“We had an Orthodox priest back then and we had some very serious chats with him and he said, ‘Look publicly, I have to hold the government line or the Orthodox line, but personally I see that you’re a brother in Christ. So that was good. I wouldn’t call that major persecution, but I can understand the fear from their side.”

He then spoke about a unique business he has begun in the town.

“We decided that we had to become producers so people can put bread on the table and we have to show how God is in everything,” said Wayne. “So we have started a little mushroom-growing enterprise and now we’re making biodiesel. We actually collect oil from a number of restaurants, including McDonald’s Ukraine, and we make biodiesel and sell it and save money for the church and make money for the church and employ people and reinvest into the local town.”

Micah then said that he runs his car on biodiesel which he says smells like “fried chicken.”

“I can run it and I haven’t had any problems at all,” he said. “It’s also cheaper and I’ve put advertisements on the van to let people know the phone numbers so that people know what’s going on.”

It was Micah that picked me up at the Kiev (Borispol) Airport and drove me to my hotel and I have to confess that I didn’t catch a whiff of fried chicken from the exhaust of the van, though I did have a bad cold at the time.

I concluded by returning to the topic of the firebombing and asked Wayne if he had further thoughts about it.

“As soon as we discovered that it was intentional, you can just imagine the situation in your mind with totally charged different emotions,” he said. “We were targeted from the side of the building so that everyone in the town walking past it could see the damage and the spray painting.

“It was basically a political statement in that respect. The fact that the family was asleep in the building when it happened my mother in-law was staying at the time and she said that she heard some banging around at five o’clock in the morning and we looked at the fire damage and we see that it was a real a miracle. There was a fire but the damage was minimal. It should have been so much worse. What turned out to be a couple thousand dollars worth of damage when we could have lost the whole room.

“If they, for some, reason had chosen another window to throw it in, just the next window, the floor boards are totally bear there we don’t have thick linoleum on them, so the fire would have spread immediately. There’s a big air gap right under those boards and it runs right to our family’s bedrooms.”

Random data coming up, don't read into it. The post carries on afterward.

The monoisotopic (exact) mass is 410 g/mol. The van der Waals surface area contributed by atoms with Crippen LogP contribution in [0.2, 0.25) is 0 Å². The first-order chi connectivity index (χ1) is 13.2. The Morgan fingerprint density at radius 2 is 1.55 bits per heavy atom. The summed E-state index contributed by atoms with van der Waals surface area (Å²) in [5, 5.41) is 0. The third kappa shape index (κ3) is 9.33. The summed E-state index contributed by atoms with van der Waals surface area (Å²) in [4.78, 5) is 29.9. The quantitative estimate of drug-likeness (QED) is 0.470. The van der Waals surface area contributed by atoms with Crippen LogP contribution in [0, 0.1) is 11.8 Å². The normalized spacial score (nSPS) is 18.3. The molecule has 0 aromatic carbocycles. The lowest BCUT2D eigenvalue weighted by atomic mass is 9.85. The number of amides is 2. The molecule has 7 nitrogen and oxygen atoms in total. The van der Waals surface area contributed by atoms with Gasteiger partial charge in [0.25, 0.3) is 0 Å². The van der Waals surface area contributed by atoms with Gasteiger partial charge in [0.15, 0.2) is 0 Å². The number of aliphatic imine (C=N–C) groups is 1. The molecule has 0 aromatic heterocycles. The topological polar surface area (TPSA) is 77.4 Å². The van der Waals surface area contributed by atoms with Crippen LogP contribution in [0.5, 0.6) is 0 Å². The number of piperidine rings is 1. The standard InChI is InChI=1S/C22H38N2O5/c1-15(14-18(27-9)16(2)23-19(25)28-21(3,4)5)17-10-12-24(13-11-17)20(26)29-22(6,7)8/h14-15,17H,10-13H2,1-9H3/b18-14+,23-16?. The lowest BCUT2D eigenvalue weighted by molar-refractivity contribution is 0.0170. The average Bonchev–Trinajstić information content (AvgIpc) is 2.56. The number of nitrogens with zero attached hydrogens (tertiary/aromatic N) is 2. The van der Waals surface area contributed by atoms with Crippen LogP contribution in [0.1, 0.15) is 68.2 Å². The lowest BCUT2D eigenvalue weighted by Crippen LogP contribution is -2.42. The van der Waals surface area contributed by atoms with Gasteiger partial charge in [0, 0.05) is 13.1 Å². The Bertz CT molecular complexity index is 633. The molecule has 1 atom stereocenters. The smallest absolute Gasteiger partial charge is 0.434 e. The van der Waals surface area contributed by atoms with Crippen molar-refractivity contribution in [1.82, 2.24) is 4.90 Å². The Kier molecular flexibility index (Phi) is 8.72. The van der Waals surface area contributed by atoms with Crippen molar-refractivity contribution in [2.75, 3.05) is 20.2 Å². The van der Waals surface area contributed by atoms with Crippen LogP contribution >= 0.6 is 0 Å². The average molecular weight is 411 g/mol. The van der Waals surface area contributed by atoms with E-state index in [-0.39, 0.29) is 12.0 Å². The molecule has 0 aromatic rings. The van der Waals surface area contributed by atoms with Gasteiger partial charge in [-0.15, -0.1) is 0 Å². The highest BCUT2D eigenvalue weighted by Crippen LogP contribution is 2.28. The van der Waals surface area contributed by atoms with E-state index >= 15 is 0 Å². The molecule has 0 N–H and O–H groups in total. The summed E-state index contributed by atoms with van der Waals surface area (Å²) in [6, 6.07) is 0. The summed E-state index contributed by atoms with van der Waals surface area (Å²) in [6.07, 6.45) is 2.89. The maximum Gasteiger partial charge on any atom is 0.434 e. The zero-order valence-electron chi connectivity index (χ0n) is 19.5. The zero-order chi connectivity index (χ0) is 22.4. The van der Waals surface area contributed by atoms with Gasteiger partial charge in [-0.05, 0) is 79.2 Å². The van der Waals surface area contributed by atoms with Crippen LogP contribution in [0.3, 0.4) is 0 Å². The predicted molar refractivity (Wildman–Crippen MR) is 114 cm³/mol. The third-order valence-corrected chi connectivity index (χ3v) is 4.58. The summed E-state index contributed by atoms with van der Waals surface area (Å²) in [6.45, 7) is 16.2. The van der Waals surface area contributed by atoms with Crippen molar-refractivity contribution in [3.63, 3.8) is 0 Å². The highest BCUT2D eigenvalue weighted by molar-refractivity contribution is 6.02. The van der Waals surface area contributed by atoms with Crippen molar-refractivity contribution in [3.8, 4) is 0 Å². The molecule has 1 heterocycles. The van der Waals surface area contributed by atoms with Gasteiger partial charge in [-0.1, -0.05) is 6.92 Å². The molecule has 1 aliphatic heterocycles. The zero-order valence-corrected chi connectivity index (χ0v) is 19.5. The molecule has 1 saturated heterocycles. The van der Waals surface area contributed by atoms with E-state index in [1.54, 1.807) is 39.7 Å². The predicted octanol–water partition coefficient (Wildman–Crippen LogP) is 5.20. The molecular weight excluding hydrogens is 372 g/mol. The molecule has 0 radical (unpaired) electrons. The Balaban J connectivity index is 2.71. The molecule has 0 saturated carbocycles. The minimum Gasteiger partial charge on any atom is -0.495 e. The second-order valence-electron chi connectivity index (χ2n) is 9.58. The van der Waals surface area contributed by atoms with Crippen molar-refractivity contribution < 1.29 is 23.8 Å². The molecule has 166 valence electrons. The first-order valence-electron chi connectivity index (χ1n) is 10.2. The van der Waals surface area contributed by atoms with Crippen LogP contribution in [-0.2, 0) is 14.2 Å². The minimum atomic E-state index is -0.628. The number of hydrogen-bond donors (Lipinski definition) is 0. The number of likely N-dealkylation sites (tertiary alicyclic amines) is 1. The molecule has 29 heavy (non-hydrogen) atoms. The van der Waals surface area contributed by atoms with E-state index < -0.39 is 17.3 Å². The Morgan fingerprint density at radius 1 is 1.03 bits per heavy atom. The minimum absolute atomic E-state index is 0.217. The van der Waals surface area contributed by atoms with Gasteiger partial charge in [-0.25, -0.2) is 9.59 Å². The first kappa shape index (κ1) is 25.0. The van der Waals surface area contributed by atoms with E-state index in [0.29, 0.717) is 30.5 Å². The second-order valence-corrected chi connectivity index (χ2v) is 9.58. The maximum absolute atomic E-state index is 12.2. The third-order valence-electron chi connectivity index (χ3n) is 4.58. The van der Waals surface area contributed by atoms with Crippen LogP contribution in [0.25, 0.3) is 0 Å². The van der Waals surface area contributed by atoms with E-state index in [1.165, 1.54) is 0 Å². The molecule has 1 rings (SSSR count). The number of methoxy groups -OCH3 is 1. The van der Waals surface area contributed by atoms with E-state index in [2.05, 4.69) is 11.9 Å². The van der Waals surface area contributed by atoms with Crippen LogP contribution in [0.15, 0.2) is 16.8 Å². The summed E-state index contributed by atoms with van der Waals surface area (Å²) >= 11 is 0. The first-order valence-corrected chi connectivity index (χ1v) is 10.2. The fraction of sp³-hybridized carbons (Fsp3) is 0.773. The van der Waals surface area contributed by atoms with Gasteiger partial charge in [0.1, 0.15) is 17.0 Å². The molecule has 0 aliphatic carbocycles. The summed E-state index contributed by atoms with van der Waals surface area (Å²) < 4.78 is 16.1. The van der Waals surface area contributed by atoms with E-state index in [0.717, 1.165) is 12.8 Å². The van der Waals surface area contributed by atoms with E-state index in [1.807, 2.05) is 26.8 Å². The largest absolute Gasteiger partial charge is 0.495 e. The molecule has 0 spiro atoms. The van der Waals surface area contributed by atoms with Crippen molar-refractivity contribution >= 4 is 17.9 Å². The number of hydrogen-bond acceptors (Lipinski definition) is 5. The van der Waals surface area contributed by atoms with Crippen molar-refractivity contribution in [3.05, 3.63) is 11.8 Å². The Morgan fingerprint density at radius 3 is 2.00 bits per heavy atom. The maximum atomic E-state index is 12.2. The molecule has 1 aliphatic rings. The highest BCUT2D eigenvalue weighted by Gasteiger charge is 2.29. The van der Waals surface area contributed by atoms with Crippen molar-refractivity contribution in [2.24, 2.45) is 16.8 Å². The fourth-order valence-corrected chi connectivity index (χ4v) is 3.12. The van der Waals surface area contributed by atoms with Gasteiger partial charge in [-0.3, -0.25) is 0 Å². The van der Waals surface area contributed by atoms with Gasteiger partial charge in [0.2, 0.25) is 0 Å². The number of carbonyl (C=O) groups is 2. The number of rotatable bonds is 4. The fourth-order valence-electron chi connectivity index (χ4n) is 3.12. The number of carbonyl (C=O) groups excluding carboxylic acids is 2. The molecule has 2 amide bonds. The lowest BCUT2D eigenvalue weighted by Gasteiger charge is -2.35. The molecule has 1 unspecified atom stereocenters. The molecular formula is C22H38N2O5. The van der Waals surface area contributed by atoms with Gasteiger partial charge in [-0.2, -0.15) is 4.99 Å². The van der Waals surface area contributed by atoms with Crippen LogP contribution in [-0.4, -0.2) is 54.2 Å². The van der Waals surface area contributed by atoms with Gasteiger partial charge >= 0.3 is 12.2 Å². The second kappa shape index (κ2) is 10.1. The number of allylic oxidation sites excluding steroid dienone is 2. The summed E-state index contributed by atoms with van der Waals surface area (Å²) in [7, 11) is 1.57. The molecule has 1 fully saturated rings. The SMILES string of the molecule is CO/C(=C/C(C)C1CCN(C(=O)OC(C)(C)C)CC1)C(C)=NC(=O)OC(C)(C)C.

I concluded by asking Wayne what his prayer needs were at this time.

“That Christ would be glorified to the maximum through this and the next circumstances and that He would save people and that the Christian body locally and throughout the world would pray harder to understanding the privileges that we have in our situations and that God can change them any time that He wants.”

Micah then added his prayer request: “That our church would grow together in this as they would see that God allows these things to happen to strengthen the body, to cause our eyes to be back upon Him and that for His glory to be done and bring more people to Christ.”

By the way if the name Zschech rings a bell with you, he is related to Darlene Zschech, who is perhaps most famous for the chorus "Shout to the Lord," a song that is sung by an estimated 25 to 30 million churchgoers every week, who has married in the Zschech family. “I was a Zschech first,” laughed Wayne.

Report from the Christian Telegraph 

MEXICO: CHRISTIANS JAILED FOR ACTEAL MASSACRE WIN RELEASE


Supreme Court rules their rights were violated; violence threatened in Chiapas.

MEXICO CITY, Aug. 13 (Compass Direct News) – At least 20 men accused of participating in a massacre in Chiapas state in December 1997 left prison early this morning – amid concerns over threats of violence at their home communities near San Cristobal de las Casas – following a Supreme Court ruling yesterday that their convictions violated fundamental norms of justice.

The release of the 20 men, most of them evangelical Christians, came after Mexico’s Supreme Court ruled in a 4-1 decision that they had been convicted in unfair trials in which prosecutors fabricated testimony and illegally obtained evidence. Area evangelicals view the imprisoned Christians as caught between survivors clamoring for convictions and government police and military forces eager to shift blame away from their minions following the Dec. 22, 1997 killing of 45 civilians in Acteal village.

“Acteal is a double tragedy,” attorney Javier Cruz Angulo reportedly said after the ruling. “On the one hand you have an abominable massacre, and on the other more than 50 human beings imprisoned without proofs.”

The court will review the cases of another 31 men convicted in connection with the massacre, and six more will be given new trials, according to news reports.

The identities of those released were not immediately known. As 32 of those imprisoned for the crime were Christians and another 15 received Christ while in prison, most of the previous total of 57 prisoners are Christians.

“In prison, the majority of us converted to the Presbyterian faith,” Tomas Perez Mendez, 60, told El Universal before the Supreme Court decision; at press time it was not known if he was among those released.

He told the Mexican newspaper that he bears no resentment even though his imprisonment led to illnesses that contributed to the deaths of family members. “My wife is ill, my father and one brother died from sorrow at seeing us here in prison . . . I no longer feel anger or resentment against those who accused me, and I plan to preach.”